France’s newly elected president appointed a former political foe, Edouard Philippe, as prime minister Monday in an apparent attempt to build a broader base for the untested political movement that brought Emmanuel Macron to power.
The selection of Philippe – the mayor of the northern port Le Havre – was viewed as a careful political calculation by Macron without an established party structure behind him.
Macron, an independent centrist, last week became the first candidate in modern French history to win the country’s top job without belonging either to the center-left or center-right parties that have run France since 1958.
But Philippe, 46, belongs to the country’s traditional conservative establishment and previously backed Alain Juppé, who was defeated in the presidential primaries last fall.
As a prominent member of France’s center-right Les Républicains, Philippe could potentially attract other conservatives to the new president’s coalition.
Macron, formerly the finance minister of France’s former Socialist president, François Hollande, left his post last year to found his own party, “En Marche!” (Onward). Macron’s campaign sought to transcend the left-right partisan divides with a crossover message in an age when many voters in the West have turned against globalism and establishment political figures.
In an interview with The Washington Post before the May 7 runoff of the presidential election, Philippe – who had previously criticized the new president – said that Macron “has to implement what he promised, that is to renew the political system, the government, to mix the right and the left.”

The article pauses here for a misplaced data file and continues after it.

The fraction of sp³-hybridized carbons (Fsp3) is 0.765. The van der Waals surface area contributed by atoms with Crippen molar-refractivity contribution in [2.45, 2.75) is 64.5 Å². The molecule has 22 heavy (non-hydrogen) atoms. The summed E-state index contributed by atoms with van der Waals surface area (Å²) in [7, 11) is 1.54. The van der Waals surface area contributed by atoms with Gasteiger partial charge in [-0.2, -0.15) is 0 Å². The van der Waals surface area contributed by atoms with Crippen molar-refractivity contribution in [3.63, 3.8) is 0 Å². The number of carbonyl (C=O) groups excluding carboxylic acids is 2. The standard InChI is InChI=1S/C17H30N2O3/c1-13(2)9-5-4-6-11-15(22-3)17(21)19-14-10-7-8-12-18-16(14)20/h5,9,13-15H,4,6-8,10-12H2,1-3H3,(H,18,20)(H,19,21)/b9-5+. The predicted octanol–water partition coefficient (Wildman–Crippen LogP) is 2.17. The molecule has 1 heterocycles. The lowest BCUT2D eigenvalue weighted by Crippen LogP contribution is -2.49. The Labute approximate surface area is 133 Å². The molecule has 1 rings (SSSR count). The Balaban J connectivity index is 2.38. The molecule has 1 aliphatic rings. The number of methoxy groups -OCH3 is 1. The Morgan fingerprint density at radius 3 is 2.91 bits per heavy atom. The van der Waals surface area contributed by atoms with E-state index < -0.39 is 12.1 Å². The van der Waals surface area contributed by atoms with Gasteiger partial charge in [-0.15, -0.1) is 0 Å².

“I will help him,” he added, “because he needs help.”
As recently as January, however, Philippe was less convinced of Macron’s potential as a leader.
In an op-ed for the French newspaper Libération, Philippe wrote: “Who is Macron? For some, impressed by his power of seduction and his reformist rhetoric, he would be the natural son of Kennedy and [former far-left political leader Pierre] Mendès France. We can doubt that. The former had more charisma; the latter more principles.”
Philippe’s appointment also creates a dilemma for his center-right Republicans party, which had hoped to seize power in the legislative elections and push its priorities against Macron’s.
“A lot of my friends in the party think that preserving the unity of the party is a very important priority. I’m less inclined to say so,” Philippe said. “Although the unity of the party is something very important, I would say that the unity of France is even more important.”
(c) 2017, The Washington Post · James Mcauley, Anthony Faiola, Michael Birnbaum